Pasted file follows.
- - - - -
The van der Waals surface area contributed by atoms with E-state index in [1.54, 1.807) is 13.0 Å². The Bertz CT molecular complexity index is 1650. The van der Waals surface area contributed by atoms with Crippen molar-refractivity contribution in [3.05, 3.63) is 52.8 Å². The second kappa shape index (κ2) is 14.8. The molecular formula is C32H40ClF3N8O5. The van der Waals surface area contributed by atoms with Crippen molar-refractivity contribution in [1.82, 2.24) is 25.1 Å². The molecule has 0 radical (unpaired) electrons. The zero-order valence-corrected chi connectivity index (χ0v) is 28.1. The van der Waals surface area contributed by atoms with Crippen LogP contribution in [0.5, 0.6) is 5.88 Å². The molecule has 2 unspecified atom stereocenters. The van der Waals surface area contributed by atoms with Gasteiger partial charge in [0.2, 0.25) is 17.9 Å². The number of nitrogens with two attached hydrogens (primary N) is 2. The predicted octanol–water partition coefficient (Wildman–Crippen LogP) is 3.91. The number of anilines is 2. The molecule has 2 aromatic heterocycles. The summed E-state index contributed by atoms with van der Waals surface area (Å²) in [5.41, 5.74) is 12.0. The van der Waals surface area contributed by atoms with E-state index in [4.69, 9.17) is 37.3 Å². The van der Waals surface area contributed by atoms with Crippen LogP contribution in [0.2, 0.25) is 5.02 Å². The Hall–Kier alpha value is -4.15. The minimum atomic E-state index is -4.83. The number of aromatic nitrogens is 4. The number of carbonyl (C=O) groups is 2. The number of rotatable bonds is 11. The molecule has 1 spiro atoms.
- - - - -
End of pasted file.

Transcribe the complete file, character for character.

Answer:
The van der Waals surface area contributed by atoms with E-state index in [1.54, 1.807) is 13.0 Å². The Bertz CT molecular complexity index is 1650. The van der Waals surface area contributed by atoms with Crippen molar-refractivity contribution in [3.05, 3.63) is 52.8 Å². The second kappa shape index (κ2) is 14.8. The molecular formula is C32H40ClF3N8O5. The van der Waals surface area contributed by atoms with Crippen molar-refractivity contribution in [1.82, 2.24) is 25.1 Å². The molecule has 0 radical (unpaired) electrons. The zero-order valence-corrected chi connectivity index (χ0v) is 28.1. The van der Waals surface area contributed by atoms with Crippen LogP contribution in [0.5, 0.6) is 5.88 Å². The molecule has 2 unspecified atom stereocenters. The van der Waals surface area contributed by atoms with Gasteiger partial charge in [0.2, 0.25) is 17.9 Å². The number of nitrogens with two attached hydrogens (primary N) is 2. The predicted octanol–water partition coefficient (Wildman–Crippen LogP) is 3.91. The number of anilines is 2. The molecule has 2 aromatic heterocycles. The summed E-state index contributed by atoms with van der Waals surface area (Å²) in [5.41, 5.74) is 12.0. The van der Waals surface area contributed by atoms with E-state index in [4.69, 9.17) is 37.3 Å². The van der Waals surface area contributed by atoms with Crippen LogP contribution in [0.2, 0.25) is 5.02 Å². The Hall–Kier alpha value is -4.15. The minimum atomic E-state index is -4.83. The number of aromatic nitrogens is 4. The number of carbonyl (C=O) groups is 2. The number of rotatable bonds is 11. The molecule has 1 spiro atoms.